Sunday, January 30, 2005

Cookies and Lemonade

They say that taste and smell are the two most powerful memory triggers. I can easily accept that as true. Even now, a taste of homemade applesauce or a whiff of freshly baked bread and I’m transported to Grandma’s kitchen. A sip of pink lemonade and I’m in a fort made out of two dining room chairs with a sheet strung over top of them, usually with my sister Cara and my cousin Rob, Grandma’s head poking inside saying, “I thought you kids would want a snack”. Then she would slide in a plate of cookies and glasses of pink lemonade.

Rob’s yearly visits from Denver always garnered us the dining-room-chairs-forts, and a slippy-slide in the backyard made out of heavy-duty, huge garbage bags and a garden hose. We thought it was better than a real slide. And Grandma didn’t even care that we killed her grass in a large swath then moved the whole shebang over to a new patch of grass to decimate.

Ah, the easy days of childhood at Grandma’s house. Spending the night was a nonstop feast for us kids. What Mom wouldn’t buy or serve, Grandma would. Daily. Cocoa Krispies for breakfast with Grandpa. A cookie to get us through our morning of “work” as we tore up the yard, played on the big swing suspended from the walnut tree, or helped Grandpa cleaning up some little old lady’s yard. Grandpa sometimes let us ride in the back of his hand-fashioned wood hauling trailer, which had his name stenciled on it in black letters. Grandpa would trim bushes and trees, and we’d help by throwing the debris in the trailer. After, Grams would serve up a hearty lunch (Grandpa needed it!) with homemade bread and homemade applesauce and homemade roasted chicken for sandwiches. Always with Ballreich’s potato chips. Usually with Grandma’s signature homemade potato salad. After lunch we’d pick and eat fresh raspberries.

I never remember taking naps at Grandma’s house. There was too much to do, too much fun to be had, too many cool old toys to play with. Lemonade would accompany raucous games of rummy, Grandma being a very sore loser, her screams would bring Grandpa scurrying up from the basement, saying, “Gracious Ma, I thought the world was ending!” Evenings would involve a full meal then a trip to the Auto Club to clean up, a little side job for my grandparents. We’d work up another appetite doing cartwheels in the front of the office, helping empty the trash cans, and playing at the desks pretending to be travel agents (who would have thought then that I’d actually end up working as one?). Arriving home would lead us to more food, naturally, as Grandma said we had to keep our strength up. She always teased Rob that he had a hollow leg, because he could have eaten triple the amount he was offered and cleaned up every crumb from every plate, including a plate of coffee cake with ants on it, as I recall. Evenings also were when the real treats came. We’d be plied with root beer floats, ice cream sundaes or maybe just ice cream with a topping from Grandma’s raspberry patch. If we were really good, or still hungry, after that we would share potato chips with Grandpa when he had his nightly chips and beer. He’d even sneak us a sip of his Rolling Rock when Grandma wasn’t looking.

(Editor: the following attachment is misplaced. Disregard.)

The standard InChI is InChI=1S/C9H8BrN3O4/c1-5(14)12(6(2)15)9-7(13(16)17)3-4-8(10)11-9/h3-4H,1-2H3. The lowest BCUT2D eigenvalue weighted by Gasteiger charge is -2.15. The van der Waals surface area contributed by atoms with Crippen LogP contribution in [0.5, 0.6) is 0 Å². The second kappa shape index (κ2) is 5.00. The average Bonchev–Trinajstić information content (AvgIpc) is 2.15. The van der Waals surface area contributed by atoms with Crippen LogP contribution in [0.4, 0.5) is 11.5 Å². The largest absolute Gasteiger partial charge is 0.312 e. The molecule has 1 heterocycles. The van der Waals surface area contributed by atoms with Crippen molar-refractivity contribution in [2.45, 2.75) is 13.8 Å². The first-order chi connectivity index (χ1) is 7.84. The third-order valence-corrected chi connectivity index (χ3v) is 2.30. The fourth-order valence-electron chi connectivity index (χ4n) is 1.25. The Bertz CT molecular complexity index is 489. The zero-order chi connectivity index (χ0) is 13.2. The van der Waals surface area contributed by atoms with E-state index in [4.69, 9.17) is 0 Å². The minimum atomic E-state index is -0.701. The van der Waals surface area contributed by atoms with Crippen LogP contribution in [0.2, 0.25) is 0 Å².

Grandpa would fall asleep in his recliner, mouth agape and snoring lightly. We’d delight in placing a small dill pickle in his open mouth, usually waking him, sometimes not, as he sucked on the pickle, or would open one eye and say, “Somebody’s looking for trouble!” We’d giggle and pretend we’d had nothing to do with it, Grandma playing along while watching TV or reading the Readers Digest. Then we’d be sent off to bed, and wake up with the church bells of Saint Mary’s to begin it all over again the next morning, starting with “Good morning, sleepy heads” from Grandma and then the Cocoa Krispies, and …

The food was always central to Grandma showing her love for her family. She was in the kitchen most of her day, turning on the little TV in there to watch her “program” (soap opera) while baking bread or cookies or cleaning up after lunch. While Grandma didn’t verbalize her affection much when we were kids, she showed it in a thousand ways with
a thousand cookies. And lemonade.

copyright 2004 Valerie Schneider

Wednesday, January 26, 2005

Acoma Pueblo - Living History

December 2004
With company in town for Christmas, we wanted to show them some of the uniqueness of our state so we headed to Acoma Pueblo, the most dramatic of the 19 pueblos in New Mexico. Situated atop a 360 foot mesa, it is the oldest continuously inhabited town in the United States. (Yes, St. Augustine, Florida tries to claim that title, but it was established in 1565 and the city’s website then qualifies the “Oldest City” claim with “oldest continually occupied settlement of European origin in the United States”. Ah. Evidence places Acoma in existence since at least 1150.)